Updated April 14, 2023 - 9:40 am
The federal government this week laid out groundwork that sets the stage for substantial cuts to Nevada and other states that draw water from the Colorado River in the event that Lake Mead continues its two-decades-long fall.
The goal of the proposals, federal officials said in announcing the plans, is to protect the minimum “responsible” water levels needed to maintain hydropower generation at the dams at the river’s two major reservoirs.
Deputy Interior Secretary Tommy Beaudreau on Tuesday described the two proposals not as a choice between one or the other but rather bookends on either side of a spectrum to guide further discussions about how best to implement the reductions.
For Nevada, the cuts on either end of that spectrum would prove devastating should Lake Mead near 950 feet in elevation, the lowest point at which water can turn the power generating turbines at Hoover Dam. One proposal calls for Southern Nevada’s share of the Colorado River to be cut by slightly less than half (146,000 acre-feet) at that point, while the other would shave the state’s allocation by slightly more than half (160,000 acre-feet).
The two proposals show that “the tools available to the federal government are very blunt,” said Southern Nevada Water Authority General Manager John Entsminger — tools that the the lower basin states can use to come up with a more palatable alternative between now and the end of May.
“There’s not a lot of nuance between these alternatives. And if we want anything with any more sophistication, any more calibration by state, by sector, that’s up to the states and the water users to produce that,” Entsminger said.
Both proposed alternatives from the federal government call for the same volume of cuts for the next three years: up to 1 million acre-feet in new cuts next year and up to 3 million in new reductions in 2025 and 2026. Those reductions would be on top of cuts under two other current agreements: the 2007 interim guidelines for the river and the 2019 Drought Contingency Plan.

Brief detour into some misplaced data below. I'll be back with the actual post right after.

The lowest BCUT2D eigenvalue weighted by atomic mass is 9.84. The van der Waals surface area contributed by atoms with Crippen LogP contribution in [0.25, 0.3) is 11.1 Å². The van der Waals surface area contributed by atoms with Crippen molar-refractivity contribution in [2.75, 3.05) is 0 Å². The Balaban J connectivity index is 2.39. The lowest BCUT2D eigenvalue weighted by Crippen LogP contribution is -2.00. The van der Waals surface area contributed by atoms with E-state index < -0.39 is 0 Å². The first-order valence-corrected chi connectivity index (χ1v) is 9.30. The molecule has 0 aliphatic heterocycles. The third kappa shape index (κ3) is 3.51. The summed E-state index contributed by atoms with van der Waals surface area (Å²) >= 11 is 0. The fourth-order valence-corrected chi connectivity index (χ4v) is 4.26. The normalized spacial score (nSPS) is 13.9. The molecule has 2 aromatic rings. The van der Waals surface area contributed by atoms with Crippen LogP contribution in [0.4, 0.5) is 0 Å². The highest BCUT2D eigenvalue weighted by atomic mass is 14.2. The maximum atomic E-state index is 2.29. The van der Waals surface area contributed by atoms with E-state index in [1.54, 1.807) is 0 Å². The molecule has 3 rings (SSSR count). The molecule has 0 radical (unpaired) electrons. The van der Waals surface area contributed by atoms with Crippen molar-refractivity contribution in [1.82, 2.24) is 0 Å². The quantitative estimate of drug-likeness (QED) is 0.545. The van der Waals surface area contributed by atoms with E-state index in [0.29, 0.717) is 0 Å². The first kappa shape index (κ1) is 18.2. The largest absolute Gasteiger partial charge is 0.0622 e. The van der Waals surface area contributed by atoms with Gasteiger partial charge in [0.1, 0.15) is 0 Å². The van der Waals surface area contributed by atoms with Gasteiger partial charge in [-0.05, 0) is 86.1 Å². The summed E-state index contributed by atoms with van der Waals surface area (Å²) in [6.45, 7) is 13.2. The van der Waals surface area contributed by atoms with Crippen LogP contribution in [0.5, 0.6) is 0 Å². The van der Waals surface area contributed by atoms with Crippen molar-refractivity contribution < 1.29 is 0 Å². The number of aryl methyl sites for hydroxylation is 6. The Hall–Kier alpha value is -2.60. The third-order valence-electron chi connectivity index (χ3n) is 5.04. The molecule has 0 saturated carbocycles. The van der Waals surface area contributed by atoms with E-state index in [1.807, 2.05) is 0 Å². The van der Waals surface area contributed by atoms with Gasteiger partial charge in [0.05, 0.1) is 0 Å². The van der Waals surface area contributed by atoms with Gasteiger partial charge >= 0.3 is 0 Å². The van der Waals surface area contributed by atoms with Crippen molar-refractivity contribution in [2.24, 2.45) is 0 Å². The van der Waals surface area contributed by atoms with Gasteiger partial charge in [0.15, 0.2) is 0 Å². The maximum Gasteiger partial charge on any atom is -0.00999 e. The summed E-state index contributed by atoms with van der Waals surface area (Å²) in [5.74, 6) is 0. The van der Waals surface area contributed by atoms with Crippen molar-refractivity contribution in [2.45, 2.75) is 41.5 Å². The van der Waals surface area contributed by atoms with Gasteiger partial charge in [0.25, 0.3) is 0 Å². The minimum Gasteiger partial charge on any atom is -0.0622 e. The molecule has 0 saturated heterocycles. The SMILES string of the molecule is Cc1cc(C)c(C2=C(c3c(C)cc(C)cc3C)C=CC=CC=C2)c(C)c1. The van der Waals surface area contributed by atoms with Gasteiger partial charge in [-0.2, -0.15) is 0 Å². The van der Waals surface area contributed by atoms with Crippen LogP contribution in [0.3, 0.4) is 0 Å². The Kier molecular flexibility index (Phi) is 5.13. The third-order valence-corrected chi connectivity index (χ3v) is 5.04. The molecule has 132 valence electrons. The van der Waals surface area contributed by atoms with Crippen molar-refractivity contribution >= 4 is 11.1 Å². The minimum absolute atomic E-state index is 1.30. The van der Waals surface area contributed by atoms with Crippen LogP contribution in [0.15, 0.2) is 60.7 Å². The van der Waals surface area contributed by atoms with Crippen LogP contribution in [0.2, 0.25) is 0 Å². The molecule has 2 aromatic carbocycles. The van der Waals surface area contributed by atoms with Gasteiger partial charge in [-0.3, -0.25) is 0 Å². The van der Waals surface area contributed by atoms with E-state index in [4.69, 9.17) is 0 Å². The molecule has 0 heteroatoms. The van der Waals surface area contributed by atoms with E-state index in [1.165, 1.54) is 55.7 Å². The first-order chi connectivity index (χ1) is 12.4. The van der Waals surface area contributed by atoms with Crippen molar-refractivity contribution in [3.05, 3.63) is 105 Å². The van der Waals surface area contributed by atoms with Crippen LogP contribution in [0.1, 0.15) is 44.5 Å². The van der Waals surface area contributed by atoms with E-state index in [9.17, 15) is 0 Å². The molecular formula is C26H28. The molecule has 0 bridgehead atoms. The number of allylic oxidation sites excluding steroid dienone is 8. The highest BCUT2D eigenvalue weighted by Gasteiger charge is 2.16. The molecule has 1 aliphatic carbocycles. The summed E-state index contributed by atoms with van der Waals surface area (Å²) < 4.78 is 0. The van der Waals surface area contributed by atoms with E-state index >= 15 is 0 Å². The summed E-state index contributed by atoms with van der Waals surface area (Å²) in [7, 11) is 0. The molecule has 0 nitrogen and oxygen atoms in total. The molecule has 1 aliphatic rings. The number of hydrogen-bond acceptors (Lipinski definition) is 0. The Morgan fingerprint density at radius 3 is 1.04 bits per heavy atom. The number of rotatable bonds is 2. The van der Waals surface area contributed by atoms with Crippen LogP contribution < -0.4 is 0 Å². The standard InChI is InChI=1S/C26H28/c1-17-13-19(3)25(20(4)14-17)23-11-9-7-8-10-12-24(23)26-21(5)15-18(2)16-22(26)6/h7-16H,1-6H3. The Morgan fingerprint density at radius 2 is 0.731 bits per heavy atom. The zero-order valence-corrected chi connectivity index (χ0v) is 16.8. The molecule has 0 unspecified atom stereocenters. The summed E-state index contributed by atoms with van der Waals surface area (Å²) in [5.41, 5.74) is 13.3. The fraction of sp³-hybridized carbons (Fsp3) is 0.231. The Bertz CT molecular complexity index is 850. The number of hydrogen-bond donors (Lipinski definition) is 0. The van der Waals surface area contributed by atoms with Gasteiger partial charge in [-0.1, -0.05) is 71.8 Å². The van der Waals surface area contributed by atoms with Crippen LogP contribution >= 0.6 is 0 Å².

One alternative would follow a strict priority system, which largely protects the oldest and most senior water rights to the river in California’s farming sector while imposing hefty cuts to major cities like Las Vegas, Phoenix and Los Angeles. The other alternative would share those reductions more proportionally across Nevada, Arizona and California.
A question of equity
The two federal alternatives are similar in many ways to a pair of proposals put on the table by the seven Colorado River states in January. The plans put forward by California hewed closely to the strict priority standard, while a joint proposal from the other six states sought to spread the cuts more equally.
Entsminger said the inclusion of a proposal that analyzes proportional cuts is a positive step in acknowledging the need for a different path for how the river should be governed in the future.
But equity, he said, is inherently a subjective term.
“For a region like Southern Nevada that’s already reduced our water use by 31 percent to be told to reduce by the exact same proportion as some folks who haven’t cut at all doesn’t fit in my definition of equity,” Entsminger said.
A key difference between the federal government’s plans and those put forward by the states is when those cuts would be made. Both federal alternatives propose smaller volumes of cuts next year as compared with the two state proposals, which called for bigger cuts at higher elevations at Lake Mead.
“What’s puzzling about the federal proposal is that it does not take advantage of the opportunity by agreement by all seven states that deep cuts are needed at higher elevations,” said John Fleck, a water researcher at the Utton Center at University of New Mexico School of Law.
The snowpack in the Upper Colorado River Basin has been far better than anticipated, and now ranks as the second highest since 1979.